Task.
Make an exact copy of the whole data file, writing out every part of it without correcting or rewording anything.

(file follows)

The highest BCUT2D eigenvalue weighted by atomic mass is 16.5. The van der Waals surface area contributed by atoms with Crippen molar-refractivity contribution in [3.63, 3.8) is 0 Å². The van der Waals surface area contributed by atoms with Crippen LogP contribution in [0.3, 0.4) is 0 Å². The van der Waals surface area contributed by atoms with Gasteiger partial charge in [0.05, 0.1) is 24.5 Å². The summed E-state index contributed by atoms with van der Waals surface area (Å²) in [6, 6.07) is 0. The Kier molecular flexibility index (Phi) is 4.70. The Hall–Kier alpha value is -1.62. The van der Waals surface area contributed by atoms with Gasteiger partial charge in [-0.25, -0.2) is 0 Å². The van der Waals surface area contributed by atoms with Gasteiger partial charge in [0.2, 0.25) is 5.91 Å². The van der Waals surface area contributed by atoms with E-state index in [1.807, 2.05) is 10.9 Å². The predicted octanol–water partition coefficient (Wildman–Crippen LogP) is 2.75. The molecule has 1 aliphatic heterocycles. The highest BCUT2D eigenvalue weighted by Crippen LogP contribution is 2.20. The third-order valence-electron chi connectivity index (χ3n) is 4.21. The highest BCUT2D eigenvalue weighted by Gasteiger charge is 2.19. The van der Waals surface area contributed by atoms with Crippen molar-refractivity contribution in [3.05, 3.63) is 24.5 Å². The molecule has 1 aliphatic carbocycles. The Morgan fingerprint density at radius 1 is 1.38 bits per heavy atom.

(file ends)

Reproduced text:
The highest BCUT2D eigenvalue weighted by atomic mass is 16.5. The van der Waals surface area contributed by atoms with Crippen molar-refractivity contribution in [3.63, 3.8) is 0 Å². The van der Waals surface area contributed by atoms with Crippen LogP contribution in [0.3, 0.4) is 0 Å². The van der Waals surface area contributed by atoms with Gasteiger partial charge in [0.05, 0.1) is 24.5 Å². The summed E-state index contributed by atoms with van der Waals surface area (Å²) in [6, 6.07) is 0. The Kier molecular flexibility index (Phi) is 4.70. The Hall–Kier alpha value is -1.62. The van der Waals surface area contributed by atoms with Gasteiger partial charge in [-0.25, -0.2) is 0 Å². The van der Waals surface area contributed by atoms with Gasteiger partial charge in [0.2, 0.25) is 5.91 Å². The van der Waals surface area contributed by atoms with E-state index in [1.807, 2.05) is 10.9 Å². The predicted octanol–water partition coefficient (Wildman–Crippen LogP) is 2.75. The molecule has 1 aliphatic heterocycles. The highest BCUT2D eigenvalue weighted by Crippen LogP contribution is 2.20. The third-order valence-electron chi connectivity index (χ3n) is 4.21. The highest BCUT2D eigenvalue weighted by Gasteiger charge is 2.19. The van der Waals surface area contributed by atoms with Crippen molar-refractivity contribution in [3.05, 3.63) is 24.5 Å². The molecule has 1 aliphatic carbocycles. The Morgan fingerprint density at radius 1 is 1.38 bits per heavy atom.